China Seen Overtaking U.S. as Global Superpower
Chapter 7. Ratings of World Leaders
In most parts of the world, publics continue to express more confidence in U.S. President Barack Obama than in key European leaders tested in the survey. As in previous surveys, German Chancellor Angela Merkel is popular in European countries, but not well-known in the rest of the world. French President Nicolas Sarkozy and Russian President Dmitri Medvedev are generally less popular than Merkel in Western Europe, but also virtually unknown in many other countries surveyed. Meanwhile, Saudi King Abdullah is well-regarded in most of the predominantly Muslim nations surveyed, and Indian Prime Minister Manmohan Singh is valued for his foreign policy leadership in India, but inspires far less confidence in neighboring China and Pakistan.
Confidence in Merkel
Majorities in all six European Union member states polled have confidence in German Chancellor Angela Merkel to do the right thing regarding world affairs. Overall, majorities or pluralities in 11 of the 21 countries where the question was asked express at least some confidence in the German leader.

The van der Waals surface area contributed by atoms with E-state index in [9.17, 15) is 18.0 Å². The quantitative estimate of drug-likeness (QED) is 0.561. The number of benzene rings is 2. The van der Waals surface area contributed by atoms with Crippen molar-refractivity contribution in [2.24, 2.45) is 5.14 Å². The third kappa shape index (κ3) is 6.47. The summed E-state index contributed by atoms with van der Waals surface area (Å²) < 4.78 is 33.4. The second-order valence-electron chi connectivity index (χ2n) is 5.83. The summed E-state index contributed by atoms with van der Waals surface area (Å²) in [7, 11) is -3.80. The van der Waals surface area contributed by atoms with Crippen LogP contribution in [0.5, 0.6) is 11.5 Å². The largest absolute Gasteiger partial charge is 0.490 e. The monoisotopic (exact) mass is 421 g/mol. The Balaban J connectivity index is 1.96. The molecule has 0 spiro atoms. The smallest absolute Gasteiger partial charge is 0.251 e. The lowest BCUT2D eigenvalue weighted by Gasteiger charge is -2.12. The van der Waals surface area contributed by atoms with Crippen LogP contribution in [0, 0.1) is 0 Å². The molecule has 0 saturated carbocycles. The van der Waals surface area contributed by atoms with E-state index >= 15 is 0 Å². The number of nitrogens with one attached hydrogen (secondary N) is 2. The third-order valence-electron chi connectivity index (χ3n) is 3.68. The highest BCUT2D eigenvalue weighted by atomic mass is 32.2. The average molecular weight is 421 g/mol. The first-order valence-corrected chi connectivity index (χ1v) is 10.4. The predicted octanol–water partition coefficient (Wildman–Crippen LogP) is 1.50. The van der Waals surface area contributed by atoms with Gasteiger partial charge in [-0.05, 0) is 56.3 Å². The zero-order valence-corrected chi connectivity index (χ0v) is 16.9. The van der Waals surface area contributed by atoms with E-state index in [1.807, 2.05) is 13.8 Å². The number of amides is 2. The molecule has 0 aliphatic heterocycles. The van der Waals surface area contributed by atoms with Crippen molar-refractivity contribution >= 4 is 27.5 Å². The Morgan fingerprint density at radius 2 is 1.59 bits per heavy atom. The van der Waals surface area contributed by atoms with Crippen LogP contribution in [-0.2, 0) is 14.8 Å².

Confidence in Merkel is highest in France where, as was the case last year, she is even more popular than she is at home. She is also more popular in France than French President Sarkozy. Eight-in-ten French express at least some confidence in the German chancellor to do the right thing in international affairs.
Support for Merkel is also high in her home country and in Spain (69% each). This represents a significant increase in Spanish support for the German leader, up 12 percentage points since 2010. In Britain, 64% voice confidence in Merkel, up from six-in-ten in 2010 and roughly half (51%) in 2009.